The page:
Homemade Raw Goat's Milk Feta
The neighbor down the road here in Greece makes her own feta every morning from the milk of three of her goats. The one you see here is Margarita, named for the daisy-like white pot on her nose. Mina and her husband are city folk who retired to the country and took up a little substance farm to spend their golden years tending. They have 15 goats, three of which are milkable, loads of rabbits, countless chickens, special breed pigeons (a.k.a. “squab” in your fancier restaurants) 12 dogs, who knows how many cats and if that weren’t enough, they hunt boar in winter.We caught up with Mina at about 10am yesterday since she dedicates mornings for cheese making. The goats had been milked and the 5 liters of fresh milk (from that morning and the night before) had been mixed with 1 tbsp salt and 1/4 tsp powdered casein (the enzyme that turns milk into cheese) dissolved in ¼ cup warm water. After 1 hour, the cheese looked like this: It seemed like the consistency of a light pudding.Then Mina poured the cheese into a large cheesecloth (about halfway between what we know as cheesecloth and a smooth cotton dish towel) over a very large bucket to catch the whey, and began to squeeze. She lifted the gathered cloth and let the whey pour down. She twisted the cloth and let more whey out.She kept pushing and twisting until finally the contents of the cheesecloth fit into her specially made Cretan cheese basket (at left).There they rested hanging and draining for 2 hours until she unveiled this:
This very fresh cheese can be eaten as is (but it tastes nothing like feta) or it can be placed in salty water* for 4–5 days where it will harden and mature and then can be eaten as regular feta. Since the milk used here is raw and Mina uses no preservatives, Mina ages her cheese in a highly salty brine.A few hours before you enjoy it, you must let the cheese rest and desalinate a bit in fresh water. Once the 4-5 day salting process is complete, the cheese can stay in the brine for months. Here in the back of the photo, you have the freshly-made cheese and in the front, you have Mina’s traditional feta. My favorite is the aged, salty traditional feta, eaten with oregano and tomatoes (about evry day of our vacation so far!) while Gabriel prefers the soft, fresh cheese, which is lovely drizzled with some Greek honey.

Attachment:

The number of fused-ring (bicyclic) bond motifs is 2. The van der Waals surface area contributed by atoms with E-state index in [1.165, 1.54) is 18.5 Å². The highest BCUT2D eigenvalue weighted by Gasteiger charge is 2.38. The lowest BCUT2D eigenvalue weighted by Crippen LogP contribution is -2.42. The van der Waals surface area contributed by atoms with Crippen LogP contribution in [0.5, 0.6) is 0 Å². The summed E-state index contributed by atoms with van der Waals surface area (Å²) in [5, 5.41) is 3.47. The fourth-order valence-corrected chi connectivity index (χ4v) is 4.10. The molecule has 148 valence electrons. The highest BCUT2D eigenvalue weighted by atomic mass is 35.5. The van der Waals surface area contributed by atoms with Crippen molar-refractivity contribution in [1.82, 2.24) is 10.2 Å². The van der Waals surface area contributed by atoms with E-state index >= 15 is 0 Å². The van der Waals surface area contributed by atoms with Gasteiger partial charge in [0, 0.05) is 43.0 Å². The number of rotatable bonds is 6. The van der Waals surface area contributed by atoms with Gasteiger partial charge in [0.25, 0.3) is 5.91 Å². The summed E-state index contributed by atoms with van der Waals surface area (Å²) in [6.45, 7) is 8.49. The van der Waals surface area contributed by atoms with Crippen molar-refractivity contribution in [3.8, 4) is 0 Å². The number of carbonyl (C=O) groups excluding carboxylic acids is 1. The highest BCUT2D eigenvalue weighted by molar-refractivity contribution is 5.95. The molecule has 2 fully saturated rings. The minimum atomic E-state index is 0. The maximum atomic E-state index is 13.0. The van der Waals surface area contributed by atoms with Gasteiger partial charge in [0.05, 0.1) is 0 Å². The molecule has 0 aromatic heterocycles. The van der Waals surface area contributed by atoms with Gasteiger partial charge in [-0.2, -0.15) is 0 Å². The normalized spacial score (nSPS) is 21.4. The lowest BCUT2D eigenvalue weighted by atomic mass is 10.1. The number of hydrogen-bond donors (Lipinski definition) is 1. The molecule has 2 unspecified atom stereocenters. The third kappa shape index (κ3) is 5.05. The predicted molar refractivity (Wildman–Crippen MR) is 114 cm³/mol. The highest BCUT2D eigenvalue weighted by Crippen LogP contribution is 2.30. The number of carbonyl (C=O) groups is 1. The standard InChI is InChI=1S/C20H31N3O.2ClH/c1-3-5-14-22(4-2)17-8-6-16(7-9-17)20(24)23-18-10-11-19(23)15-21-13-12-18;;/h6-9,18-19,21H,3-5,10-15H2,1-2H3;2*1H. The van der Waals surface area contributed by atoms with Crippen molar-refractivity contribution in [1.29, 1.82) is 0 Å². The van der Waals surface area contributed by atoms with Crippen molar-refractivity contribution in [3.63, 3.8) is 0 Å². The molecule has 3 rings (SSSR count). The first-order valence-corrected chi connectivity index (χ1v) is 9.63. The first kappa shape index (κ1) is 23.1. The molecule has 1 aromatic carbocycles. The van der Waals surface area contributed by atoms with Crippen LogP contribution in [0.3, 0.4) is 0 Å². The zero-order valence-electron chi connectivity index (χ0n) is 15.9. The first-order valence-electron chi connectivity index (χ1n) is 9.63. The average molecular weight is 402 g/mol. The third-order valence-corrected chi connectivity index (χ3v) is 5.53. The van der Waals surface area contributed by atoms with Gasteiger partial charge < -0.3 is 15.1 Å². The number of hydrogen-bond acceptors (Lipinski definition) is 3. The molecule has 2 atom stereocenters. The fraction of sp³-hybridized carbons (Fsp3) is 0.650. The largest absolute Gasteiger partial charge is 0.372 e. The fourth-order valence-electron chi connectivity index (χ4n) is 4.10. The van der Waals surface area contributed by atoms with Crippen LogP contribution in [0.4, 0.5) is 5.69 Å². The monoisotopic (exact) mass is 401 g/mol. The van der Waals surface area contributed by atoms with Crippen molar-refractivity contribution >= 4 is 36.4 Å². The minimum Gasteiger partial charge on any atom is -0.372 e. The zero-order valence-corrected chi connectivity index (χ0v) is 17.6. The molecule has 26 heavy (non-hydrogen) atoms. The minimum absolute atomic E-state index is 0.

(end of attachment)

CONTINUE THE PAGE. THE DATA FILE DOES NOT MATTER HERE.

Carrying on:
*Mina’s test to see if the brine is salty enough entails placing a freshly lain egg in the water and adding salt little by little. When the egg floats, the brine is salty enough. And in case you’re wondering, no, I didn’t ask about salmonella.